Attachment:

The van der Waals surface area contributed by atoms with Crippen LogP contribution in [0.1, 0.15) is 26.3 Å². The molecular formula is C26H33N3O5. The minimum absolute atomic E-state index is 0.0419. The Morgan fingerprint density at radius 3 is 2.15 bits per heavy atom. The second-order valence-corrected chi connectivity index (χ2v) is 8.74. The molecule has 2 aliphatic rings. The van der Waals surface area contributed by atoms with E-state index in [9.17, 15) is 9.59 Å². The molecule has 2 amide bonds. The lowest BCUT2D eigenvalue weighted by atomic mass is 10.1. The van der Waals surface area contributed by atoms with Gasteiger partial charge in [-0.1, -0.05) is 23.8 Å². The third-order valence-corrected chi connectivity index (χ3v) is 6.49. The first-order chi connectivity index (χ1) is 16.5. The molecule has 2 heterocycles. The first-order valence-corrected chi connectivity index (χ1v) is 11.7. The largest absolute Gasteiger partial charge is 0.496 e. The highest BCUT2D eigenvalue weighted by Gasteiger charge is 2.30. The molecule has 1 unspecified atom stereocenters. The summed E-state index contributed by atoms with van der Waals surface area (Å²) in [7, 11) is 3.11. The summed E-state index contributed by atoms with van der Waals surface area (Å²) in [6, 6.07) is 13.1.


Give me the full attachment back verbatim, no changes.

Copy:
The van der Waals surface area contributed by atoms with Crippen LogP contribution in [0.1, 0.15) is 26.3 Å². The molecular formula is C26H33N3O5. The minimum absolute atomic E-state index is 0.0419. The Morgan fingerprint density at radius 3 is 2.15 bits per heavy atom. The second-order valence-corrected chi connectivity index (χ2v) is 8.74. The molecule has 2 aliphatic rings. The van der Waals surface area contributed by atoms with E-state index in [9.17, 15) is 9.59 Å². The molecule has 2 amide bonds. The lowest BCUT2D eigenvalue weighted by atomic mass is 10.1. The van der Waals surface area contributed by atoms with Gasteiger partial charge in [-0.1, -0.05) is 23.8 Å². The third-order valence-corrected chi connectivity index (χ3v) is 6.49. The first-order chi connectivity index (χ1) is 16.5. The molecule has 2 heterocycles. The first-order valence-corrected chi connectivity index (χ1v) is 11.7. The largest absolute Gasteiger partial charge is 0.496 e. The highest BCUT2D eigenvalue weighted by Gasteiger charge is 2.30. The molecule has 1 unspecified atom stereocenters. The summed E-state index contributed by atoms with van der Waals surface area (Å²) in [7, 11) is 3.11. The summed E-state index contributed by atoms with van der Waals surface area (Å²) in [6, 6.07) is 13.1.